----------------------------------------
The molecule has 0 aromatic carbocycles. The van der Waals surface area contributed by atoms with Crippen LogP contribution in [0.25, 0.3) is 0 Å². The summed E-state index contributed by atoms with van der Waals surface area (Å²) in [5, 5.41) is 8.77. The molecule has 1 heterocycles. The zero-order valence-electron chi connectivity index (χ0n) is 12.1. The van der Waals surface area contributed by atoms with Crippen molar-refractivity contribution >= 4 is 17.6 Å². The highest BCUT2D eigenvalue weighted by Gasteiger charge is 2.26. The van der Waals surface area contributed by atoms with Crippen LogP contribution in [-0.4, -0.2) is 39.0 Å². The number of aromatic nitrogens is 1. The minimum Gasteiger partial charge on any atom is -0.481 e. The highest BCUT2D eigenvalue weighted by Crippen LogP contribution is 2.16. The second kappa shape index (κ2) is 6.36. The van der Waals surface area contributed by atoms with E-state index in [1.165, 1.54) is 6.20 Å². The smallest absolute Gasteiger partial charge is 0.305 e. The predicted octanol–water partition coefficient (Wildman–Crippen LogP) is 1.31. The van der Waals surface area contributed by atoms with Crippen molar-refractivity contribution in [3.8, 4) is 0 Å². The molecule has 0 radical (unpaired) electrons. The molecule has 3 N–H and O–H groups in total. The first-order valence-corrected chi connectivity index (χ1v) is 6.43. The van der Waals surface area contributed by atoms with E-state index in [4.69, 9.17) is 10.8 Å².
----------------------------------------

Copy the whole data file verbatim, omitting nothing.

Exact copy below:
The molecule has 0 aromatic carbocycles. The van der Waals surface area contributed by atoms with Crippen LogP contribution in [0.25, 0.3) is 0 Å². The summed E-state index contributed by atoms with van der Waals surface area (Å²) in [5, 5.41) is 8.77. The molecule has 1 heterocycles. The zero-order valence-electron chi connectivity index (χ0n) is 12.1. The van der Waals surface area contributed by atoms with Crippen molar-refractivity contribution >= 4 is 17.6 Å². The highest BCUT2D eigenvalue weighted by Gasteiger charge is 2.26. The van der Waals surface area contributed by atoms with Crippen LogP contribution in [-0.4, -0.2) is 39.0 Å². The number of aromatic nitrogens is 1. The minimum Gasteiger partial charge on any atom is -0.481 e. The highest BCUT2D eigenvalue weighted by Crippen LogP contribution is 2.16. The second kappa shape index (κ2) is 6.36. The van der Waals surface area contributed by atoms with E-state index in [1.165, 1.54) is 6.20 Å². The smallest absolute Gasteiger partial charge is 0.305 e. The predicted octanol–water partition coefficient (Wildman–Crippen LogP) is 1.31. The van der Waals surface area contributed by atoms with Crippen molar-refractivity contribution in [3.8, 4) is 0 Å². The molecule has 0 radical (unpaired) electrons. The molecule has 3 N–H and O–H groups in total. The first-order valence-corrected chi connectivity index (χ1v) is 6.43. The van der Waals surface area contributed by atoms with E-state index in [4.69, 9.17) is 10.8 Å².